Once again Norfolk Southern (NS)Rail Road Corp. is in the news because of on the job injuries. Two contract railroad workers were seriously injured Sunday in a railroad accident, trying to contain a rail car toxic chemical leak in Roanoke Virginia (VA). The worst part was that they weren't wearing any protective equipment, a Norfolk Southern Corp. spokesman said. My question is why not? These cars routinely carry toxic substances and all employees should be wearing protective gear if working close to and beside cars with known toxic chemicals.
To make matters worse this rail car was carrying molten sulfur. (If that's not considered toxic chemical, I don't know what is) and was on a repair track near Shaffers Crossing NS yard in Roanoke. So Norfolk Southern is plainly stating that they knew there was a problem with this rail car, and it was carrying a highly toxic chemical and they still didn't require workers to wear protective gear? I wonder if this complies with NS's own hazardous substance safety policies?
Being the responsible workers they were, when employees noticed a sulfurous odor coming from the car they investigated and discovered a gasket in the tanker dome was leaking and called W.E.L. Inc., an environmental cleanup company based in Concord, NS spokesman Chapman said.
Two contract workers were overcome by fumes, when they removed the dome. They were taken to Carilion Roanoke Memorial Hospital and are in serious but stable condition. A Norfolk Southern employee was also taken to the hospital and later released.
I see a lot of injury cases for railroad workers and it always amazes me how NS public relations folks claim sincerity and concern when it comes to employee safety. I recently wrote about NS's New Brochure for Injured Workers and it states: "When an accident occurs, it is the company's policy to see that an injured employee receives prompt medical attention from top medical professionals, that the employee's personal and family needs are met, and that they are returned to their job as soon as possible."
However, NS used to direct have a supervisor to carry a worker far from the nearest medical facility to a contract medical clinic that it has negotiated a better rate with. That practice became outlawed by new federal regulations requiring that a railroad provide medical care at the nearest facility. It should be noted that all railroad workers that are unionized are covered by health insurance contracts and workers are entitled to have medical care from their own doctors, not from a clinic or a doctor that has a preexisting agreement with NS. We dispute that NS wants you to be treated by the "top medical professionals" and indeed will often go out of its way to require that a worker initially be seen by a doctor that it has a prior relationship with. Also, NS tries to have your medical providers release personal information to NS, and there have been reported cases where NS supervisors have tried to convince doctors not to prescribe medications or remove a worker from active service. You know how it goes, concerned about your safety, or concerned about a safety award?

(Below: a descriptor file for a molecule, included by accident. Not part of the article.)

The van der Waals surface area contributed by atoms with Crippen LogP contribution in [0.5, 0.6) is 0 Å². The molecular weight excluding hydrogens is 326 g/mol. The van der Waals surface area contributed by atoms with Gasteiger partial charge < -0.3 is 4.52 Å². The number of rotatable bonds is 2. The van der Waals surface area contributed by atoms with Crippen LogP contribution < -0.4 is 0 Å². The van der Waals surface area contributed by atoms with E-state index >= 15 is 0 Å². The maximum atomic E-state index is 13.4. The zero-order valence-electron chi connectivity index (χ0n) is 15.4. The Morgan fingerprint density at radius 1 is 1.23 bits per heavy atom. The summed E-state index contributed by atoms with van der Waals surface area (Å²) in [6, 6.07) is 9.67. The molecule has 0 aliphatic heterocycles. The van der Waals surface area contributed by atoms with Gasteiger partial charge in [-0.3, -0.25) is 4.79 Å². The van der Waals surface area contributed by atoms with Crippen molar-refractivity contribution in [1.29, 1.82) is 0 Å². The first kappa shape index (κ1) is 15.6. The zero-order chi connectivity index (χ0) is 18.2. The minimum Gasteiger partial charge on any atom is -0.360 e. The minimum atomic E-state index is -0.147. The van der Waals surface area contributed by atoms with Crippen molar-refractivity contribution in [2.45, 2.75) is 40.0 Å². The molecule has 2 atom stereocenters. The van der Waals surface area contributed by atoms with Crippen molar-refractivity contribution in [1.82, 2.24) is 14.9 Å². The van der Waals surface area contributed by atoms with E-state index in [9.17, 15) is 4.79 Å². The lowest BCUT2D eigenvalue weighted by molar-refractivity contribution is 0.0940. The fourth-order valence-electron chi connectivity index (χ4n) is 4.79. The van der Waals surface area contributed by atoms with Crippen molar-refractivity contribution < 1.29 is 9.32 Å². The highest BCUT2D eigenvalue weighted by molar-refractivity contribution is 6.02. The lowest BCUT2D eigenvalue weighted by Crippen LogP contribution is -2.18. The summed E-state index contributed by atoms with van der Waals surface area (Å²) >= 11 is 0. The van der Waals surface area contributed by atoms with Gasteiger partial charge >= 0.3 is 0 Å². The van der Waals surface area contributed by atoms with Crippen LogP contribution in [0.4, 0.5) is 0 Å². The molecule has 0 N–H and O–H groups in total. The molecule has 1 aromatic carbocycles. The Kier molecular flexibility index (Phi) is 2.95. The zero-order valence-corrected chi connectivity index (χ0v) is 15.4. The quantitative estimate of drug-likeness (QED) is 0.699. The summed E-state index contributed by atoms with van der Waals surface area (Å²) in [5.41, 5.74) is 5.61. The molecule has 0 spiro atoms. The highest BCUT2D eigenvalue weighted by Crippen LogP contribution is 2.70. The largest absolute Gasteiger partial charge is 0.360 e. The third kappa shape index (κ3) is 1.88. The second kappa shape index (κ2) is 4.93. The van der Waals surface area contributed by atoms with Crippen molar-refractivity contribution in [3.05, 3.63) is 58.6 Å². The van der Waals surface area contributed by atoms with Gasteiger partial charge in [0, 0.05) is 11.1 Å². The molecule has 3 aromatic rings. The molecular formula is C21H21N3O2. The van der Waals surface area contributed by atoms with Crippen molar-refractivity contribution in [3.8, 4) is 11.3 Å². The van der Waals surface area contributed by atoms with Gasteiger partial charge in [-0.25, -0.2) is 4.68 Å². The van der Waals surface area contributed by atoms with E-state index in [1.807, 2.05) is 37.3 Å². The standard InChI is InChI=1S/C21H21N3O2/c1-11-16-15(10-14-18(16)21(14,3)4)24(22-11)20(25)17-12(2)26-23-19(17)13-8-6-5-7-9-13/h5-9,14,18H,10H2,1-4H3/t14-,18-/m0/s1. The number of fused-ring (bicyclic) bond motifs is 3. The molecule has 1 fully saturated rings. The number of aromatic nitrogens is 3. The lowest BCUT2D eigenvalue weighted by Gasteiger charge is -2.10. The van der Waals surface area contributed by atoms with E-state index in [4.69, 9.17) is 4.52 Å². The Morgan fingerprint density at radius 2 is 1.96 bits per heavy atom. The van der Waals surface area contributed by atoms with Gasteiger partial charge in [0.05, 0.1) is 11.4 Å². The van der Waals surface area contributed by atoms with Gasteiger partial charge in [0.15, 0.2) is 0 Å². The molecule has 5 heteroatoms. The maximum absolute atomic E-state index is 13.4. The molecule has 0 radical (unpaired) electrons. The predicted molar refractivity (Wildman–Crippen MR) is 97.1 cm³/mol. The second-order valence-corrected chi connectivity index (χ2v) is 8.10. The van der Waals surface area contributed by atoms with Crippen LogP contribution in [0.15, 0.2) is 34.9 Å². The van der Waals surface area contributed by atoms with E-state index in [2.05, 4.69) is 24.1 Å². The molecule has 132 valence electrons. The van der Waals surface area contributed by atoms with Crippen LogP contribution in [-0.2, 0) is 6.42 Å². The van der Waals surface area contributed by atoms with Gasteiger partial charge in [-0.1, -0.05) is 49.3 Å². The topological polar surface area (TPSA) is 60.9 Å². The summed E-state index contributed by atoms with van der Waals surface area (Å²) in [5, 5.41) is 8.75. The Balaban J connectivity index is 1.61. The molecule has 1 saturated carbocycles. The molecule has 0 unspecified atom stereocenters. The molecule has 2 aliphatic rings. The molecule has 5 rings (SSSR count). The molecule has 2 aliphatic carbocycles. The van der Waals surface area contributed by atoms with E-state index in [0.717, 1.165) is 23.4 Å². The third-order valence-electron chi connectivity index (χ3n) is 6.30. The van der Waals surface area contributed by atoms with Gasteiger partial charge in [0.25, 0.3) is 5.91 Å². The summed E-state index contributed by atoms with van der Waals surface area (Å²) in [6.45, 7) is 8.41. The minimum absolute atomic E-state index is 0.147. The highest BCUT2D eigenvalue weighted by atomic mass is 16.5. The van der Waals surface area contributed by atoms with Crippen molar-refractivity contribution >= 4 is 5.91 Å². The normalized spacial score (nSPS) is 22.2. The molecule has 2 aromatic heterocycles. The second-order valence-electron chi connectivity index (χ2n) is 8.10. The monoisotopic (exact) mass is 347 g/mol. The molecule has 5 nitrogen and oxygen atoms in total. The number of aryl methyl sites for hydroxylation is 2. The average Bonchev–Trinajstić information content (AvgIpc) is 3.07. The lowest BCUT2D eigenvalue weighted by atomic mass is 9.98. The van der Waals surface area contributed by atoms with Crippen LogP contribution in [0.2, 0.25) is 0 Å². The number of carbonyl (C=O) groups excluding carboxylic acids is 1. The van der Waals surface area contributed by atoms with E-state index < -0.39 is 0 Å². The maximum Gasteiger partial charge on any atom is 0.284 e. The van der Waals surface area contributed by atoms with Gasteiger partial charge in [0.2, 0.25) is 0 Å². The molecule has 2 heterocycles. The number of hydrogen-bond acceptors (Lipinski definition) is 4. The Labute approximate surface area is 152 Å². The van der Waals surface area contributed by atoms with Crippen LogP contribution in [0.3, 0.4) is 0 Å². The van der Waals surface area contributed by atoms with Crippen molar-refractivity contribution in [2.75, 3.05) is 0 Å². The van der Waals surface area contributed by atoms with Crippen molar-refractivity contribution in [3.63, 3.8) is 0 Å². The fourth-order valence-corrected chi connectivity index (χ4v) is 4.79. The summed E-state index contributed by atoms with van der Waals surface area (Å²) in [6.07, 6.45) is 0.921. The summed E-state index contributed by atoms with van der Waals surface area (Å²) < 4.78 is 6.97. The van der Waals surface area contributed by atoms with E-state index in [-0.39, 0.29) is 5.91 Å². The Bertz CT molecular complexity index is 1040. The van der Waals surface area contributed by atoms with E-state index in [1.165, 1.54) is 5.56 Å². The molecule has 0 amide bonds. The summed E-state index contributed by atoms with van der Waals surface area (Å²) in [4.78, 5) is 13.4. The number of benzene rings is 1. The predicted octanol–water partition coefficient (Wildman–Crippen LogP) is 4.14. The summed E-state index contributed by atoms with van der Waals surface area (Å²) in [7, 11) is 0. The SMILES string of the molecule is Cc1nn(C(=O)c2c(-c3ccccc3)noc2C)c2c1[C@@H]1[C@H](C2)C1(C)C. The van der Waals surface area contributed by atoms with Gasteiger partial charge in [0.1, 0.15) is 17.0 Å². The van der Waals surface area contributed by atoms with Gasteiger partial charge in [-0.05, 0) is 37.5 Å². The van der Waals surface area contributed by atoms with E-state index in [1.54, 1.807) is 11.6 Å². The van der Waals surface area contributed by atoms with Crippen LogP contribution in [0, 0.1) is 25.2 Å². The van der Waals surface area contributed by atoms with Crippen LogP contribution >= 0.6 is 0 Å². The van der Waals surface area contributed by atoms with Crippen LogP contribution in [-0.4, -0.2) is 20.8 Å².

Back to the story at hand, this was such a toxic chemical that even the trained W.E.L. workers suffered chemical burns and respiratory injuries. The leak prompted emergency crews to evacuate homes and businesses within a half-mile of the leak.
Our railroad injury/disease law firm has been representing railroad workers (transport workers such as engineers, switchman, conductors) for years, whohas contracted various health illnesses including cancers as a result of being exposed to toxic or radioactive substances moved by railroads in and out of a nuclear weapons and uranium enrichment nuclear plants/facilities. We've been included among the best personal injury lawyers in virginia by published guides (2010) and are considered "superb" (source: Avvo lawyer rating services) based on information from lawyers and from every day people such as former clients.